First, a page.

The transition from the comedy and romance at the farm to the struggle to survive at the front is jarring, reflecting the actual contrast between the carnage at the front and the peaceful life that existed a mere twenty miles behind front lines. Further heightening the transition from safety to the dangers of the war, Jim’s unit passes exhausted, wounded men as they march to the front.
The movie certainly does not glorify war. Stuck in a shell hole, Jim rants that the war is not worth it, all they get is to sit in the mud listening to a buddy die. However, the Americans soldiers are all brave, even the wounded struggle forward. Later, there is a hard scene where he crawls after a wounded German soldier who had wounded him and is now trying to escape, but finds that he can not kill him, instead he gives the German his last cigarette.
Jim’s girlfriend is thrilled that they are going to war, and thinks that he would look great in an officer’s uniform, but his mother is far less enthusiastic.
While the battlefield scenes are grim, there is some humor during the earlier scenes, especially when Jim receives a care package from his girlfriend, and Bull discreetly signals that he does not need to share the cake with the rest of the men, just him and Slim. There are a lot of good-natured shenanigans with the rest of the platoon when they are at the farm. At one point, his buddies break into the cellar and find the wine, he catches them, there is a fight and he is about to be arrested by the military police until his buddies start a brawl.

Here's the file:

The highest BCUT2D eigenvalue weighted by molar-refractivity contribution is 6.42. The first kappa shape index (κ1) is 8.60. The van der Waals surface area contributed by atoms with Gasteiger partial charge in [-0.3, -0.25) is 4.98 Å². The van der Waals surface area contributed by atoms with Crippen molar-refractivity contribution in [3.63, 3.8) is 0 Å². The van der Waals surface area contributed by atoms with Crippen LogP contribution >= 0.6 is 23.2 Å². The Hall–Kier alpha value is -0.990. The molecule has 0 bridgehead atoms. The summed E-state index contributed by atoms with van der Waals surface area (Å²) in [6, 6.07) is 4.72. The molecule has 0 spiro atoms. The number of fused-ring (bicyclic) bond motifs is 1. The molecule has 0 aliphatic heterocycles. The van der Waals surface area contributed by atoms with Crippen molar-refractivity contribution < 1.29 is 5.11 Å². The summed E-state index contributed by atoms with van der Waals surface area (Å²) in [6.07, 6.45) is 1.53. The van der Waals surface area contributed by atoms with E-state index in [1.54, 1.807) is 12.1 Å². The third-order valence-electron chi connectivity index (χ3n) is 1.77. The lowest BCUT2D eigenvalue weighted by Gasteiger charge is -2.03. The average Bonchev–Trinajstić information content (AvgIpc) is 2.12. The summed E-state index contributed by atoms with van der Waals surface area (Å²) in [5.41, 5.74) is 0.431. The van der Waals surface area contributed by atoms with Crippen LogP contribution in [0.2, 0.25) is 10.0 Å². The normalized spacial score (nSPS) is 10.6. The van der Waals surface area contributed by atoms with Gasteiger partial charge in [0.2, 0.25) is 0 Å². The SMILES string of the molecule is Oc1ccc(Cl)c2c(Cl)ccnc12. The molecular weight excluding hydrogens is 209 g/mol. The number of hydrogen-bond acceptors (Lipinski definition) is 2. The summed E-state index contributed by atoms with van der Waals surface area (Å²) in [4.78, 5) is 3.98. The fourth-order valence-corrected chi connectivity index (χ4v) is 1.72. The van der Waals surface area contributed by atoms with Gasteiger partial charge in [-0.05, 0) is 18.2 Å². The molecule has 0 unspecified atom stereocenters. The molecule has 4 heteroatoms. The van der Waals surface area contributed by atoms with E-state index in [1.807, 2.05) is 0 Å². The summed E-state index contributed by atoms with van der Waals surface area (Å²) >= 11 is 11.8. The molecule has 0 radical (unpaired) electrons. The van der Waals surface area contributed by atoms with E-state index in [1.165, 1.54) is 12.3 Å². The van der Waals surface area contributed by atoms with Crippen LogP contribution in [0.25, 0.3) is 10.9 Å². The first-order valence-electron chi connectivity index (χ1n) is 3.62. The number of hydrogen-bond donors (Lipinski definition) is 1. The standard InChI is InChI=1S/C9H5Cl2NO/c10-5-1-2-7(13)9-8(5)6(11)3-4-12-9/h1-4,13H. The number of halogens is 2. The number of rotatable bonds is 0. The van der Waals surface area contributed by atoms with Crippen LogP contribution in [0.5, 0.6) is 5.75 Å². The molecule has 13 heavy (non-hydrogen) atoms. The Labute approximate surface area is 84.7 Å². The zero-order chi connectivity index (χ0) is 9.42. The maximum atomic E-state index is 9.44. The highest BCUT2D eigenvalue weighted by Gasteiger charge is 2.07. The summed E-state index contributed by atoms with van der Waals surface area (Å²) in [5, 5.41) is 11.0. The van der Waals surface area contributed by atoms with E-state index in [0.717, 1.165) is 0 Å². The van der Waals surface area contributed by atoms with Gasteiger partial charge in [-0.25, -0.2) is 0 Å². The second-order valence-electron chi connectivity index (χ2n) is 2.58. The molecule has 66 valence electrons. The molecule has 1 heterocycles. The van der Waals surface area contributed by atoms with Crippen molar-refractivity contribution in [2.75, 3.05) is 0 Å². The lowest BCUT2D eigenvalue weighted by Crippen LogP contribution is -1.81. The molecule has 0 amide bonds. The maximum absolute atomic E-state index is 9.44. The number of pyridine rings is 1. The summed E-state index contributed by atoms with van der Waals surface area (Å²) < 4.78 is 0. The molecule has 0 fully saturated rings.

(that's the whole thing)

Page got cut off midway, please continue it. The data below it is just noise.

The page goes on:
The romance occupies more than a third of the movie, but Melisande is fun and fiery. The courtship moves slowly since he relies on a very small dictionary to woo her. As their relationship deepens, Melisande even takes him a meeting in her home where her mom and neighbors read letters from men at the front. When one older man decides to use his saber as a prop while reading his son’s letter, Jim initially attempts to remain calm but then focuses on avoiding the saber, unwilling to become part of the performance.
The first battle scene takes place in a forest and is based on the Battle of Bellau Wood during the German Spring Offensive. The woods seem surprisingly spacious because the scene was actually filmed in Griffith Park in Los Angeles, which had served as a location in The Steel Helmet (1951) as well. The actors were told to march to the sound of a drum to ensure that they moved at the same rhythm, which was ridiculed by all the veterans in the cast, who wondered if director King Vidor wanted to film a ballet. Unwittingly, they were correct.
Vidor intended the film to end with the scene where the young German soldier dies in the shellhole, but Irving Thalberg, head of production at MGM, felt it was not sufficiently dramatic, so he filmed a night battle scene to follow that scene. Made without Vidor’s involvement, the scene looks like a glossy battle scene, with endless explosions, as if it were taken from a different movie.
The Big Parade in the title is represented by an endless line of trucks advancing to the front. Vidor had arranged for the line of trucks to stretch into the horizon as if it was stretching out to infinity. Near the end of the movie, there is a similar scene of trucks on the road but they are ambulances leaving the front.
Sigh, it is not a fast-paced story. Thirty minutes could easily have been cut.